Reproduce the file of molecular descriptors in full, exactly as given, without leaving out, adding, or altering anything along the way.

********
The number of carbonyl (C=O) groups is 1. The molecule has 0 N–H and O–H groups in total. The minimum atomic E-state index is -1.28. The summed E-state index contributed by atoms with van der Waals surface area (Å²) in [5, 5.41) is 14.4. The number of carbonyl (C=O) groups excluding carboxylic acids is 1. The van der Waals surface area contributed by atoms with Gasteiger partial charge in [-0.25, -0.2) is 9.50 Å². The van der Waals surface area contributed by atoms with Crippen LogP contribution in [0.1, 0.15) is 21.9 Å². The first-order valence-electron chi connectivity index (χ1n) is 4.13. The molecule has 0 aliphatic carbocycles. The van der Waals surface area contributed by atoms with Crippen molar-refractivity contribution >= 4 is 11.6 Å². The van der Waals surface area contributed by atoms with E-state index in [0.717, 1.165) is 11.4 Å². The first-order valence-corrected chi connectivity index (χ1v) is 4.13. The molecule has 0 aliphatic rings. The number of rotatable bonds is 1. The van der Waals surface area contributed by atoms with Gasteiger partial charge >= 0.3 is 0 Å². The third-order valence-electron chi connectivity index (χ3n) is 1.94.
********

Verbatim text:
The number of carbonyl (C=O) groups is 1. The molecule has 0 N–H and O–H groups in total. The minimum atomic E-state index is -1.28. The summed E-state index contributed by atoms with van der Waals surface area (Å²) in [5, 5.41) is 14.4. The number of carbonyl (C=O) groups excluding carboxylic acids is 1. The van der Waals surface area contributed by atoms with Gasteiger partial charge in [-0.25, -0.2) is 9.50 Å². The van der Waals surface area contributed by atoms with Crippen LogP contribution in [0.1, 0.15) is 21.9 Å². The first-order valence-electron chi connectivity index (χ1n) is 4.13. The molecule has 0 aliphatic carbocycles. The van der Waals surface area contributed by atoms with Crippen molar-refractivity contribution >= 4 is 11.6 Å². The van der Waals surface area contributed by atoms with E-state index in [0.717, 1.165) is 11.4 Å². The first-order valence-corrected chi connectivity index (χ1v) is 4.13. The molecule has 0 aliphatic rings. The number of rotatable bonds is 1. The van der Waals surface area contributed by atoms with Gasteiger partial charge >= 0.3 is 0 Å². The third-order valence-electron chi connectivity index (χ3n) is 1.94.